RICHMOND, Va. -- Many parents know summertime means kids are out of school, giving them more time to spend online. With increased online activity, there's a higher risk that children could encounter an online predator.
The FBI's Richmond Office is sharing warning signs that parents should look out for, as well as programs they have in place in case of an emergency.
The department has found in the past few years, about half of the deployment for their abduction team is for teenagers who are meeting people online.
In these types of situations, they send out their Child Abduction Rapid Deployment Team (CARD). The team is made up of trained local agents, intel specialists and a support group.
“Hopefully a law enforcement officer never has to experience in their career a missing kid case, whereas the CARD team has deep experience from all the investigations we work,” said Special Agent Michael French with the FBI.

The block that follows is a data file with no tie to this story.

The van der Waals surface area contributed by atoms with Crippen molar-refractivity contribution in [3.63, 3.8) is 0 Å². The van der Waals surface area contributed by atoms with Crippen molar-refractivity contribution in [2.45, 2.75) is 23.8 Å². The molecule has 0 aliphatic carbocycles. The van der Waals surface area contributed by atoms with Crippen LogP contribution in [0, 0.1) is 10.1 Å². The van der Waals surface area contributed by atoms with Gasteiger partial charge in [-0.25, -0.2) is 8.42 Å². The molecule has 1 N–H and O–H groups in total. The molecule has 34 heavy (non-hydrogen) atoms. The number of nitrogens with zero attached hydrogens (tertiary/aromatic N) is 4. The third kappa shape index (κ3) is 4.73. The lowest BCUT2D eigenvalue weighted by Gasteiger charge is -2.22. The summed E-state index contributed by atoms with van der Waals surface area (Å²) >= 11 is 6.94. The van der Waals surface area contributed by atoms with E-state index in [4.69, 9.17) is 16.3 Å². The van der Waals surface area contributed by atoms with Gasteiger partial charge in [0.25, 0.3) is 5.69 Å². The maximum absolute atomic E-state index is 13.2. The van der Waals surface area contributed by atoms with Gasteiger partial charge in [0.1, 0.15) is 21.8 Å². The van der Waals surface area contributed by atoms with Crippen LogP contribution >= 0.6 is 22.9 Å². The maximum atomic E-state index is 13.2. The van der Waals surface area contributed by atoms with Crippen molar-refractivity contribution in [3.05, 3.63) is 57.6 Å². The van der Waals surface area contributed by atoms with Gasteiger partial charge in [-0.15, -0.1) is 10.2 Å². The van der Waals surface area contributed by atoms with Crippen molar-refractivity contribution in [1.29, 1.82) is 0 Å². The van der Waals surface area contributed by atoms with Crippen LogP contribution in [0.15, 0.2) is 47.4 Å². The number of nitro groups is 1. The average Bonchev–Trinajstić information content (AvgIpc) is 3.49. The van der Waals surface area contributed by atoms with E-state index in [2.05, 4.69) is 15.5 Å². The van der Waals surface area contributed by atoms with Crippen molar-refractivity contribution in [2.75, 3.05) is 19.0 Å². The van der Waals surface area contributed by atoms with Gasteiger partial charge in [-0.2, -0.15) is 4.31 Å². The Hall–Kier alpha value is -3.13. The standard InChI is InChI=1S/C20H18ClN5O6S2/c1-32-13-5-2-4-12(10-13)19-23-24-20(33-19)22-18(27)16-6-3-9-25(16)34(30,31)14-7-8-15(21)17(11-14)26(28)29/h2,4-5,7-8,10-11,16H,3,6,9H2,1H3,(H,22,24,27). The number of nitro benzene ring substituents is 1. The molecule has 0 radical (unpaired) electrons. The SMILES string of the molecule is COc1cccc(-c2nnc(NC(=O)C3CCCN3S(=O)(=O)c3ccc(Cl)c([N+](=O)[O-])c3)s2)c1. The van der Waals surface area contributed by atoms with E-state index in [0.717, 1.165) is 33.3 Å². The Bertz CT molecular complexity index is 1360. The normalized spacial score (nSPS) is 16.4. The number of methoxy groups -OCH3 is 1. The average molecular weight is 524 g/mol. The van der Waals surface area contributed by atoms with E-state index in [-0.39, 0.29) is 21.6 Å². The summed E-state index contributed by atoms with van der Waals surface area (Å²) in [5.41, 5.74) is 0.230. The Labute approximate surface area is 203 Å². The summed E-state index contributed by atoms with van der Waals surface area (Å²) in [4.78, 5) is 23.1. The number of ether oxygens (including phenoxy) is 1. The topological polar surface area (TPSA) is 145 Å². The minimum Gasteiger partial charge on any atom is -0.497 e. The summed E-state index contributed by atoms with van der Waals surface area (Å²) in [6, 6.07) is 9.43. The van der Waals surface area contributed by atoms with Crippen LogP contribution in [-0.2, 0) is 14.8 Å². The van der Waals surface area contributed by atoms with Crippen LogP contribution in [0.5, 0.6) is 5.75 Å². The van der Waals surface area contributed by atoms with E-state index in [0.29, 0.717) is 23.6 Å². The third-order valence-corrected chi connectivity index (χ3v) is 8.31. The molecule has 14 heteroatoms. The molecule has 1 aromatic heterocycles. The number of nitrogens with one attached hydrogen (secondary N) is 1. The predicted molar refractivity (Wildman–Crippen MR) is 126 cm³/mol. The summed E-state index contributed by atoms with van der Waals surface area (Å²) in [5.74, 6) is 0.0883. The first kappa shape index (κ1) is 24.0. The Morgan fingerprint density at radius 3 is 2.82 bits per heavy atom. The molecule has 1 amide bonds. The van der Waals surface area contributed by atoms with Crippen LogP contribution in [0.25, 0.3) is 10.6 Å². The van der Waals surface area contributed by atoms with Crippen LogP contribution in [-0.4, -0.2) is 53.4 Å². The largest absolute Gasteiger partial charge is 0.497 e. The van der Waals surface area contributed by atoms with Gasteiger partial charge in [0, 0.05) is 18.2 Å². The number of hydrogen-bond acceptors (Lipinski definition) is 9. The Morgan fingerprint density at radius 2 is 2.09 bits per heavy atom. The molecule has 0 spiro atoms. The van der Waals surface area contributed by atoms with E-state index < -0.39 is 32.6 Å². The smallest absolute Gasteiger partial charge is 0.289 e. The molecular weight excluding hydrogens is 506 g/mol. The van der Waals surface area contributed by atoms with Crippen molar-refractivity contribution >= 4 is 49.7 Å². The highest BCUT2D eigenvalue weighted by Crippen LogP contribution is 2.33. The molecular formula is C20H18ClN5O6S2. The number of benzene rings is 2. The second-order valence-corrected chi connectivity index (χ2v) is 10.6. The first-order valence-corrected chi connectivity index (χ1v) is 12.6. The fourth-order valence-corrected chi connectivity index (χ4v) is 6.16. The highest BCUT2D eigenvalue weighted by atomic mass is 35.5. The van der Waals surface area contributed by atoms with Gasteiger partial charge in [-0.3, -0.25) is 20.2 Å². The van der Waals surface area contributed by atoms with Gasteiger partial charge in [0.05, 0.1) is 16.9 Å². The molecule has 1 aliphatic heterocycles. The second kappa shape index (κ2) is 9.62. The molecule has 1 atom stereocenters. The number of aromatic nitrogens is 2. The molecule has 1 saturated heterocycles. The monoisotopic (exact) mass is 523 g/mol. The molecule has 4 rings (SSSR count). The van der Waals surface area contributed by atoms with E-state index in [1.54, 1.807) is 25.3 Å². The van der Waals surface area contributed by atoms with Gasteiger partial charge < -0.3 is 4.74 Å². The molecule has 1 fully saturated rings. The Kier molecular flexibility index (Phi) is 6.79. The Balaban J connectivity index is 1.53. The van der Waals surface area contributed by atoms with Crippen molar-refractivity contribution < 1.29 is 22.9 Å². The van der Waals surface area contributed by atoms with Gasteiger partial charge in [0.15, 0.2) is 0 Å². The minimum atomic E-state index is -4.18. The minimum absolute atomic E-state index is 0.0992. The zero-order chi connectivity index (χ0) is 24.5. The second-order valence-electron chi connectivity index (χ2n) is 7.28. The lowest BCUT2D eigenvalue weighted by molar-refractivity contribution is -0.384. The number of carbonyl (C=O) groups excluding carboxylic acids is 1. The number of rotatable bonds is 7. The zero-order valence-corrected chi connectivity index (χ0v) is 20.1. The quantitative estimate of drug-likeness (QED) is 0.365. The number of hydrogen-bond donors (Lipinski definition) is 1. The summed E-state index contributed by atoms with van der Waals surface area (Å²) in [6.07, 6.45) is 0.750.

The CARD team is deployed on average 13 times a year nationally for abductions, according to officials. They also train local law enforcement and communities to be ready for emergencies.
Through their experiences they're finding trends, like tracing that predators are using their luring tactics.
“A lot of times they’re trying to build a relationship, a lot of time looking for kids lonely at home or have something going on at home that is making them seek the outside world,” French said.
Parents should look out for a handful of warning signs, including changes in behavior, teenagers being confined to their room more, spending more time on their devices and asking to spend the night with someone they don't know.
They also encourage parents to be aware of the power of giving children cell phones.
“Know the communication of your kids, knowing what they’re doing on their phones, who they are talking to when you’re giving your phone to a child you’re opening a gateway to the entire world for that child,” said French.
If a child goes missing or a parent feels their child was abducted, parents are encouraged to call law enforcement first.
Parents are also encouraged to have their FBI Child ID app downloaded. The app allows you to create profiles for your kids so you can share information with officials.